4 Epiphany/Lectionary 4
February 1, 2009
1 Corinthians 8
Grace, Mercy, and Peace be to you from God our Father and the Lord Jesus Christ. Amen.
Today’s reading from Paul’s first letter to the Corinthians
calls the Christians there to reconsider how they live as children of God.
In response to the question, “Can Christians eat meat sacrificed to a pagan god?,”
Paul writes thirteen powerful verses about the nature of Christian freedom,
a freedom that is rooted in knowledge of salvation, yes,
but which is shaped by an ethic of love for neighbor
and a concern for the church’s public witness.
Corinth was a large, bustling, culturally diverse Greek city
the site of numerous pagan temples
and populated by people from all over the Mediterranean,
owing to its location as a commercial and cultural crossroads.
The Christians at Corinth were a religious minority – a very small minority –
yet were themselves a diverse community,
coming to Christ from different perspectives, histories and experiences,
most notably as Jewish Christians – Corinth is known to have had a synagogue –
but also as converts to Christianity from the many pagan cults
and belief systems that thrived in that city.
These Christians were divided
as to whether it was permissible to eat meat sacrificed to a pagan god.
Think about that question for a minute –
is it permissible for a follower of Christ to eat meat sacrificed to a pagan god?
Are you kidding me?
Imagine how our community might respond if the Arlington County Schools announced
that their new vendor for hot dogs and hamburgers was a firm called
Pagan Sacrificial Meats, Incorporated!
Do you think there’d be just a little bit of concern . . . or outrage?
Well, the cultural and historical contexts are different, for sure.
1st century Corinth was quite a different place than 21st century Arlington.
You see, much of the meat in the market in those days was sacrificed in those pagan temples,
and Christians often gathered with others – Christian and pagan –
in social clubs that met in these pagan temples,
sharing food that, yes, was sacrificed to pagan gods.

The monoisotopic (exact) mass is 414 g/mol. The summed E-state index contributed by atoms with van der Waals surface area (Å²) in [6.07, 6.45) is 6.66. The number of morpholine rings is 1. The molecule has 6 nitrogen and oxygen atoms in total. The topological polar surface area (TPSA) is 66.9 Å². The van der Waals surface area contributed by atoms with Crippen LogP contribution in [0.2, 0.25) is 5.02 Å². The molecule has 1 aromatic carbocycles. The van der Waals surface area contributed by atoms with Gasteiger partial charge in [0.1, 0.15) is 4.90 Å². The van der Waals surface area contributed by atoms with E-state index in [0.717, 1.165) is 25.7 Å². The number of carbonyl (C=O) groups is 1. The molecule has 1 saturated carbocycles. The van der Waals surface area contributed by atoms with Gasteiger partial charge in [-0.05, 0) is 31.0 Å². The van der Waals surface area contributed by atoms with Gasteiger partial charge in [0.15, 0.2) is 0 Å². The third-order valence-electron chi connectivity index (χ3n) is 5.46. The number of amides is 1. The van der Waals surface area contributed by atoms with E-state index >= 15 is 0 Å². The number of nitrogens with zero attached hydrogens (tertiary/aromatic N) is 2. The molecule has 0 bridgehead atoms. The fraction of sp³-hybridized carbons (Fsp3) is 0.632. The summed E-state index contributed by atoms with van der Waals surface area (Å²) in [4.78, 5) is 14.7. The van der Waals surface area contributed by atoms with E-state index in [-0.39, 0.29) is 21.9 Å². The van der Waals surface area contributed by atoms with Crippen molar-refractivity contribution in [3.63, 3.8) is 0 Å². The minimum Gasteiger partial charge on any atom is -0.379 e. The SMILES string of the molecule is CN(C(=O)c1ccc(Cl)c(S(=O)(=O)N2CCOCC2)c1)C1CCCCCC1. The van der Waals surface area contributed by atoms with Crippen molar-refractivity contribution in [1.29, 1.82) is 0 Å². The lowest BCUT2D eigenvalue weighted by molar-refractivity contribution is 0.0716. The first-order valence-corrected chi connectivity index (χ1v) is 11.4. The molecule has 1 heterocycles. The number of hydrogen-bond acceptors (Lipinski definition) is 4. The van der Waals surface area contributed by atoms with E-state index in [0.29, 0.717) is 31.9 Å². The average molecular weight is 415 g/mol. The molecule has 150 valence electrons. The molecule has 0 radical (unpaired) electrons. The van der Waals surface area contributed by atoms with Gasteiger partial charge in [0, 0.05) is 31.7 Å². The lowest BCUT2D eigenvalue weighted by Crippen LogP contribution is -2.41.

So . . . so they wanted Paul to give them some guidance.
Can Christians eat meat sacrificed to a pagan god?
Some in the Corinthian community were skittish about the whole idea,
perhaps especially those who had just converted from paganism to Christianity,
for eating such meat was part and parcel of their former practice as pagans,
yet now called to a new life in Christ, they were uncomfortable eating that meat,
lest they backslide in their faith and return to their pagan beliefs and practices.
But then others in the community at Corinth
likely those who came from a Jewish background,
people whose beliefs had long been of the monotheistic variety,
boldly professed their freedom from such superstitions,
claiming that they could eat such meat because there is only one God,
and thus this meat sacrificed to a pagan god is not really sacrificed to anything at all.
“We know there are no pagan gods or idols,” they might say.
“We know there is only one God, whose son is our Lord Jesus Christ.
We know that meat is meat, no matter how you slice it . . . so let’s eat!”
Of course, from a theological perspective this group of Christians –
whom Paul refers to as those “with knowledge,” –
is completely correct.
Eating meat sacrificed to a pagan god is not problematic,
since those pagan gods don’t really exist and there is only one God –
the God whom we worship and whose Son is the Lord –
there is only one God who provides the meat in the first place.
We are free to eat meat sacrificed to a pagan god.
Paul agrees with the argument of these “knowledgeable Christians,” saying in vs. 6,
“there is one God, the Father, from whom are all things and for whom we exist,
and one Lord, Jesus Christ, through whom are all things and through whom we exist.”
Nothing exists outside of our God. Period. Pagan gods are of no consequence.
Go ahead. Eat that meat.
What Good News that must have been to those Christians,
a tiny minority in a milieu populated with pagan gods and diverse practices.
What a sense of freedom such words must have given them,
that they needn’t worry about the meat and the spiritual world that surrounded them,
for their faith and life was grounded in Christ.
However . . . however, having such knowledge and freedom to eat is not enough.
Paul rebukes the theological hubris of these knowledgeable Christians,
saying right at the top, in verse 1 of our reading:
“Knowledge puffs up, but love builds up.”
It is not enough to do what is theologically permissible,
to be guided only by what is theologically correct.
The exercise of theology – indeed, of all Chrisitan living –
must be rooted in knowledge of God and his salvation, yes –
that’s why Christian Education for all ages, is so important –
but theology and Christian living,